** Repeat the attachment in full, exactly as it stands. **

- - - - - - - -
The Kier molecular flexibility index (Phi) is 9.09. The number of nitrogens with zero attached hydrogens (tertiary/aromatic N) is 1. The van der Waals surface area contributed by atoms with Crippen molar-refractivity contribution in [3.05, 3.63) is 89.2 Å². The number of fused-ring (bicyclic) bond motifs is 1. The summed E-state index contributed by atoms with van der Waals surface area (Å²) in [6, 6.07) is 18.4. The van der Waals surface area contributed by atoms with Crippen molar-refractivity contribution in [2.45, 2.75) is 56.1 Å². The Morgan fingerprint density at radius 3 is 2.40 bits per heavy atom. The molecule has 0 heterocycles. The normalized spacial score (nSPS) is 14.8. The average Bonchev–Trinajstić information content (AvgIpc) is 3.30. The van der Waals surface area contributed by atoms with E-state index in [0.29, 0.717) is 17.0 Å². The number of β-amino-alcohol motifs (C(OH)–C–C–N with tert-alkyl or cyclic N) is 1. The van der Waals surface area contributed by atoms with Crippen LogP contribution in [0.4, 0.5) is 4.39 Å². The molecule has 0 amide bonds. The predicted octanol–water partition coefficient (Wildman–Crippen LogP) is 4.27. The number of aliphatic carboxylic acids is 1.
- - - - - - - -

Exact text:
The Kier molecular flexibility index (Phi) is 9.09. The number of nitrogens with zero attached hydrogens (tertiary/aromatic N) is 1. The van der Waals surface area contributed by atoms with Crippen molar-refractivity contribution in [3.05, 3.63) is 89.2 Å². The number of fused-ring (bicyclic) bond motifs is 1. The summed E-state index contributed by atoms with van der Waals surface area (Å²) in [6, 6.07) is 18.4. The van der Waals surface area contributed by atoms with Crippen molar-refractivity contribution in [2.45, 2.75) is 56.1 Å². The Morgan fingerprint density at radius 3 is 2.40 bits per heavy atom. The molecule has 0 heterocycles. The normalized spacial score (nSPS) is 14.8. The average Bonchev–Trinajstić information content (AvgIpc) is 3.30. The van der Waals surface area contributed by atoms with E-state index in [0.29, 0.717) is 17.0 Å². The number of β-amino-alcohol motifs (C(OH)–C–C–N with tert-alkyl or cyclic N) is 1. The van der Waals surface area contributed by atoms with Crippen LogP contribution in [0.4, 0.5) is 4.39 Å². The molecule has 0 amide bonds. The predicted octanol–water partition coefficient (Wildman–Crippen LogP) is 4.27. The number of aliphatic carboxylic acids is 1.